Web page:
As a grand finale, he flies me above what he calls an ocean of ice: the Bagley Icefield, the largest non-polar ice sheet in North America. Light, bright blue lakes dot a white expanse which turns a surreal pale blue when we soar above the jagged tongue of the gigantic Yahtse Glacier. Its 100-metre-high craggy ice cliffs stretch three kilometres across Icy Bay. The water is dotted with icebergs, many doubling as sunbaking platforms for thousands of spotted harbour seals.

Eventually, Claus lands on a strip of beach. Not another soul is around, except for the horned skull of a Dall sheep that was probably attacked by a grizzly bear. Without warning, a skyscraper-size chunk of glacier breaks off with a roar and crashes into the sea with enough force to toss about those thousand-tonne icebergs like rubber duckies in a child’s bathtub.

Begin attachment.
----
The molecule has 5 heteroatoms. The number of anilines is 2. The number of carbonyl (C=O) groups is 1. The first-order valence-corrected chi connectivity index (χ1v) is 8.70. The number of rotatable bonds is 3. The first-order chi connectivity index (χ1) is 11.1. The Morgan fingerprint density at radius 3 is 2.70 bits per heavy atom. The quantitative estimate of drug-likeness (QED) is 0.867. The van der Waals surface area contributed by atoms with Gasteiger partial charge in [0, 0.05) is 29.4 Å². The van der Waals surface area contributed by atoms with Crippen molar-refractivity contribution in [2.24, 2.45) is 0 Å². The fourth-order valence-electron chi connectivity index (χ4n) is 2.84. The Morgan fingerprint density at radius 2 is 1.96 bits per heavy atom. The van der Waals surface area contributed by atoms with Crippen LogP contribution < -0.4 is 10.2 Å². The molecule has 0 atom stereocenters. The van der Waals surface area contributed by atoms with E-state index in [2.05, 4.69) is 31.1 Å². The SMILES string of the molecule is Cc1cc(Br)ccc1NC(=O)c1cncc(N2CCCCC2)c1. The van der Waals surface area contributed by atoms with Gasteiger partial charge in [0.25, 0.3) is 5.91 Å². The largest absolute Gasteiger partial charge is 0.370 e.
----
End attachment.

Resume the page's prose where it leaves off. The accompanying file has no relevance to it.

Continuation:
Vast, unpredictable and majestic. I leave this place with a sense of profound wonder at nature’s immaculate beauty. 

Seek Adventure

Multi-day trips in the Alaskan wilderness.

Kennicott Glacier to Cordova

This 10-day rafting trip offers a chance to navigate part of the mighty Copper River, while enjoying views of steep green mountains, waterfalls, glaciers, red salmon run, bears, moose and eagles. 

Fan Glacier Basecamp Hike

Travellers are flown to a base camp from where they do day hikes over three to five days, including walking on the remote and beautiful Fan Glacier, with its impressive views.

Wolverine to Skolai Pass on the Chitistone Goat Trail

A four-day hike where you are flown to the Wolverine landing strip at one end and picked up at the other. Enjoy encounters with wildlife on the way. 

 

Words by Susan Gough Henly - Published in Voyeur February 2013